Risk Register, Findings? You got Issues!
Today CyberOne discusses the difference between a risk and a finding, or issue, and the need for both a risk register, issue management, and continuous monitoring… You got Issues? We’ve got you covered!
It seems like it’s that time of year again, or should I say, “when isn’t it that time of year” for auditors. My team has been busily working with a number of clients on readiness and surveillance audit preparation for SOC 2, ISO 27001 and in some cases both — not for the faint of heart, unless you have a tool like CyberOne of course (forgive the shameless plug)!
Your audit requirement for a risk management program is that it provides a comprehensive evaluation of risk and issue management, requiring you to demonstrate management of all known risks and issues, which includes likelihood, inherent risk, and residual risk to the business.
Residual risk in Risk Register: after you evaluate the control what is the leftover risk. Understanding this is critical, as there is never 0 risk, so you need to know your risks to the business. Auditors want to see this because the risk framework methodology requires proactive risk, impact and mitigation, AND leftover risk. This is end to end risk management. Empirical data is missing very often in big companies, which is in itself an issue. We recommend that you always have empirical evidence to be as strong as possible. This is the selling point for CyberOne.
We have had a lot of questions, and get a lot of these in general, about Risk Registers versus Issue Management and Risks versus Findings or Issues. Questions range from ‘I am a risk manager — how should I prepare (see below: 101) to how to build out a risk register, to when it’s needed, and most commonly, perhaps, the difference between a Risk Register and an active Issue Management program?
We are delighted to share our thoughts here. We also would invite our fellow risk experts to comment and add anything I miss, or explanations of your own. Let’s share some knowledge — read on!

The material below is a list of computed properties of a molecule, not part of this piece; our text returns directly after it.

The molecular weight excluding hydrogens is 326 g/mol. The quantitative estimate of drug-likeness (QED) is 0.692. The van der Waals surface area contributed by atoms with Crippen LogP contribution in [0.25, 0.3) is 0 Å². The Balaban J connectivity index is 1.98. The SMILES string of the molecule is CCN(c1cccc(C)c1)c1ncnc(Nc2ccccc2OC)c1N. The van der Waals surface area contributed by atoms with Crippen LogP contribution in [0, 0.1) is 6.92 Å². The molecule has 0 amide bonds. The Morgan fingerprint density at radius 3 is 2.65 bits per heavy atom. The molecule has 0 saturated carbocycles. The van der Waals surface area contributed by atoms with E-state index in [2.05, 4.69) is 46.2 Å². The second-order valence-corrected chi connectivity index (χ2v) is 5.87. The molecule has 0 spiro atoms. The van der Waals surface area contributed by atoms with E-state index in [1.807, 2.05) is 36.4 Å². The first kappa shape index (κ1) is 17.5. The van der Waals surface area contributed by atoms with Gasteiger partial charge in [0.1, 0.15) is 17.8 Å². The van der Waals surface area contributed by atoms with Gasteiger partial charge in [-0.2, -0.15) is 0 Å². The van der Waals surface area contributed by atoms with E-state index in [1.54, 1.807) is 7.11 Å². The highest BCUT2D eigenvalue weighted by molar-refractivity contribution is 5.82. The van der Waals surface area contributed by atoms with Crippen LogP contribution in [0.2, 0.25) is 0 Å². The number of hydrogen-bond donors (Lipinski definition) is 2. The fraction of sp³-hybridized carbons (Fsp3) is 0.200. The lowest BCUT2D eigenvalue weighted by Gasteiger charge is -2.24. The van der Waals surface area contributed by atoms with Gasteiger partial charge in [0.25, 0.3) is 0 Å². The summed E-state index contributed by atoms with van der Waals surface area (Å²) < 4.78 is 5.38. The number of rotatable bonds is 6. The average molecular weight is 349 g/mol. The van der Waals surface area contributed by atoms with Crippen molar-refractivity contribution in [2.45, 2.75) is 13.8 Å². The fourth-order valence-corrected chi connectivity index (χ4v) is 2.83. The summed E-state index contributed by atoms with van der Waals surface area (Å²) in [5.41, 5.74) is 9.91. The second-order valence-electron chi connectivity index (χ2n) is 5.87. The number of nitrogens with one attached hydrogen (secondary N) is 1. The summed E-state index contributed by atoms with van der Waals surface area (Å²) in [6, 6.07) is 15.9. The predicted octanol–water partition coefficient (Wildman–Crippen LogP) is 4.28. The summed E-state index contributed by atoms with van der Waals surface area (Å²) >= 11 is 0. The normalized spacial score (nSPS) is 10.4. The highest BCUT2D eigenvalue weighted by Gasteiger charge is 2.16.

Audit Requirements for Risk Management
If you’re gearing up for, or maintaining either ISO 27001 or SOC 2, you probably know already the requirements to demonstrate risk management, including a risk treatment plan, which should include the creation of a Risk Register, as well as active Issue Management and Risk Mitigation.
Proactive AND Reactive (it’s not an either, or…)
In the simplest terms, think of Risk and Issues proactive and reactive data sets. In other words, it’s either an issue — “Houston, we have a problem!” or a risk — “That big red button blows up our spaceship, so we should label it ‘Please do not press’”. It is happening, or it could happen. And there are certain ways to handle both.
Proactive Risk Management
Let’s be proactive first of course! Your Risk Register enables you to evaluate and understand all potential risk that could impact the business and the likelihood of that risk becoming a reality. In doing so, you can then evaluate the strength of your in-place security controls (Internal Controls), identify any gaps, and, where there are gaps, make informed decisions about resolving those gaps, usually by adding new or strengthening current controls. This proactive approach aims to avoid or limit risk, as opposed to mitigate and resolve it down the line (reactive). We all know you can never completely eliminate risk. The objective here is to limit occurrence and impact to the business by identifying risk and creating corrective action plans where needed, which leads us to our issues…